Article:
Money can’t buy you happiness, but it can certainly be persuasive, at least when it comes to election season.

No doubt the last couple of years of divisive policies, behaviors and statements have caused a significant rift not only in this country, but among friends, neighbors, colleagues, etc. Worse, it’s not easing up. Election 2018 is in full effect.

Ads created and/or approved by candidates or groups and organizations that support one view or another are rampant. From commercials to mailers to yard signs, we are bombarded by names and labels and opinions that predict daunting realities depending on which way you vote. Sometimes, when a candidate receives a flood of support, it can be a true valuation or an illusion, or both.

For instance, for governor, Lt. Gov. Gavin Newsom has accumulated over $46 million in his campaign vault. His opponent, John Cox, $10.2 million.  Does Newsom represent a highly valued person or is it just vested interests that want to see him win?

As reported by the L.A. Times on Sept. 6 in “Track the millions flowing into California’s race for governor,” Newsom’s top donors are California Teachers Association ($1.1 million); Blue Shield of California ($996,440); Stewart and Lynda Resnick, the billionaire couple behind Fiji Water and POM Wonderful juice ($116,800); and Marissa Mayer and Zachary Bogue, former CEO of Yahoo and her husband, a Silicon Valley investor ($108,800). Cox’s top donors are himself ($5.6 million), Professional Financial Investors Inc., a property investment and management firm in Marin and Sonoma Counties ($149,000); Melba Jean and Floyd Kvamme, founder of Lichen Oaks Adaptive Riding Center, a therapeutic horseback riding center in Santa Cruz, and her husband ($68,400); and Thomas and Carolyn Dauterman, owner of Thomas Manufacturing, a manufacturer of nut harvesting equipment in Chico, and his wife ($39,200).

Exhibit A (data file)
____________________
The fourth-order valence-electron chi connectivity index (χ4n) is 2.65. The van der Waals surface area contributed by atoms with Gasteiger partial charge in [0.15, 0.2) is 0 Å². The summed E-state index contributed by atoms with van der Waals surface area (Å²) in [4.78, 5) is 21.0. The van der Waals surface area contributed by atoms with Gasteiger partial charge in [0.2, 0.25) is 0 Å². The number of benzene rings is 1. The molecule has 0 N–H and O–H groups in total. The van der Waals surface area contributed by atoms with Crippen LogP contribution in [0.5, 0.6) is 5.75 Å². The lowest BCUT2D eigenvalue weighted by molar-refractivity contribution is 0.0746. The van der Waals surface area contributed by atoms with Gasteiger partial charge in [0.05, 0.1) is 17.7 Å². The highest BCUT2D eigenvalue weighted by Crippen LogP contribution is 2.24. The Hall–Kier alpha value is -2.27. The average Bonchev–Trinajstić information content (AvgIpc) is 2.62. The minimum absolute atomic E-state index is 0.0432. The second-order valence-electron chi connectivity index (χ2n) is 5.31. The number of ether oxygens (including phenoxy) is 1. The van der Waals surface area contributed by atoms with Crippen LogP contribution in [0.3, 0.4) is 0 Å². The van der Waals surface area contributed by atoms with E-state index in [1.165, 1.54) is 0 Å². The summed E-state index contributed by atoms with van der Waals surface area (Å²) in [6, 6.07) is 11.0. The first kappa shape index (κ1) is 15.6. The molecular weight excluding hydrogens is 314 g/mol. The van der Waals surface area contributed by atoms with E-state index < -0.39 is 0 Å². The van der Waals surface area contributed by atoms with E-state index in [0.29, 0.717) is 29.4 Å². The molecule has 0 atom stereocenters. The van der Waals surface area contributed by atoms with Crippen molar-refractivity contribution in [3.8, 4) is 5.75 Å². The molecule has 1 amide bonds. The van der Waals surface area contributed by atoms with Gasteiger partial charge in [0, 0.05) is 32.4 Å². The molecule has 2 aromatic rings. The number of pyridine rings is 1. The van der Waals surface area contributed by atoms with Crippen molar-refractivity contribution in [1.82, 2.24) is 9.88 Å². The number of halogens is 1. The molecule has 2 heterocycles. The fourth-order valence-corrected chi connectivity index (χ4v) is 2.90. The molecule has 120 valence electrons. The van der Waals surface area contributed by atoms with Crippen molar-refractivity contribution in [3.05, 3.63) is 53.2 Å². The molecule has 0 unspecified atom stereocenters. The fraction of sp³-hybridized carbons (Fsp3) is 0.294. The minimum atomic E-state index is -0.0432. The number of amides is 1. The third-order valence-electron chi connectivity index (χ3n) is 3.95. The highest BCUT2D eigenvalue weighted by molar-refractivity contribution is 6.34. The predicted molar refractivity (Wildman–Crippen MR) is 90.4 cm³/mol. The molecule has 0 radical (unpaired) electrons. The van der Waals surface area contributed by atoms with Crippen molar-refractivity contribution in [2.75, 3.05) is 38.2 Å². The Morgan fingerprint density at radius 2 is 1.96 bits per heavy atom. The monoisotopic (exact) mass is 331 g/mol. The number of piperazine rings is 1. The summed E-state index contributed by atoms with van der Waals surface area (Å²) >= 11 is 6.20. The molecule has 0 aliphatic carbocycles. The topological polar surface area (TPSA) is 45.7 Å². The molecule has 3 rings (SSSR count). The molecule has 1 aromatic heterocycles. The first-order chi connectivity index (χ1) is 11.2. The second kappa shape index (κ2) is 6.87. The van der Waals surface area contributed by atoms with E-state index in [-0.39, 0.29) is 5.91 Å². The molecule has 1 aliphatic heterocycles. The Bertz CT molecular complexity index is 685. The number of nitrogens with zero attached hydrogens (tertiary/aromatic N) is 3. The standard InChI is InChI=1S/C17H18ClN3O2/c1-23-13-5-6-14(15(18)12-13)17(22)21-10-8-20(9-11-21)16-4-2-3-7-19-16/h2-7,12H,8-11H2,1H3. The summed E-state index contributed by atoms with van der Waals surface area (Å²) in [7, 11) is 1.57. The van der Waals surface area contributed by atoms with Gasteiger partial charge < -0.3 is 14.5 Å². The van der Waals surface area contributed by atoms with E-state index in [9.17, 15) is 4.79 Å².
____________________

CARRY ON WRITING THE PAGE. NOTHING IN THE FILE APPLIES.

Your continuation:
Seeing who the donors are doesn’t help much when trying to make an educated decision on what is right and wrong. Teachers and health-care insurance are good, right? Bankers and financial investors are bad? Donald Trump boasted about how he funded his own campaign. Is that a reliable way to evaluate someone’s worth as a politician? Perhaps, but it all depends on whether you are ideologically aligned with a candidate.

California propositions aren’t any better.  Millions have been poured into supporting and opposing November’s ballot initiatives, including $10.9 million for Prop. 4 for children’s hospitals versus no money in opposition; $13.2 million for Prop. 5, the property tax transfer, versus $1.8 million in opposition; $4.4 million for Prop. 6, the gas tax repeal, versus $31.5 million in opposition; $18 million for Prop. 8 regarding dialysis clinics versus $72.8 million in opposition; and $19.6 million for Prop. 10 on local rent control versus $55 million in opposition.

While reviewing the donors’ names may show obvious ties for or against any of the above, that doesn’t necessarily help the average person understand the best way to vote. There have been studies that show that most people cannot comprehend the true value of anything that costs more than $1 million since most exist on less than a six-figure income.

Over the years, between the Supreme Court ruling in Citizens United, which enabled practically unlimited spending on candidates without consequence or transparency, and the ultimate power and prestige that comes with being an elected official, it’s becoming more difficult to understand our democracy. Does it serve the people or the elite?

Moving forward as an informed electorate, it’s critically important to recognize that money and democracy simply don’t mix and we should stand behind getting rid of its influence in politics. Absolute power should not be for sale and money should not be a fair scale by which we evaluate politicians or propositions. Learn the issues for yourself. Political advertising only works if you allow it to.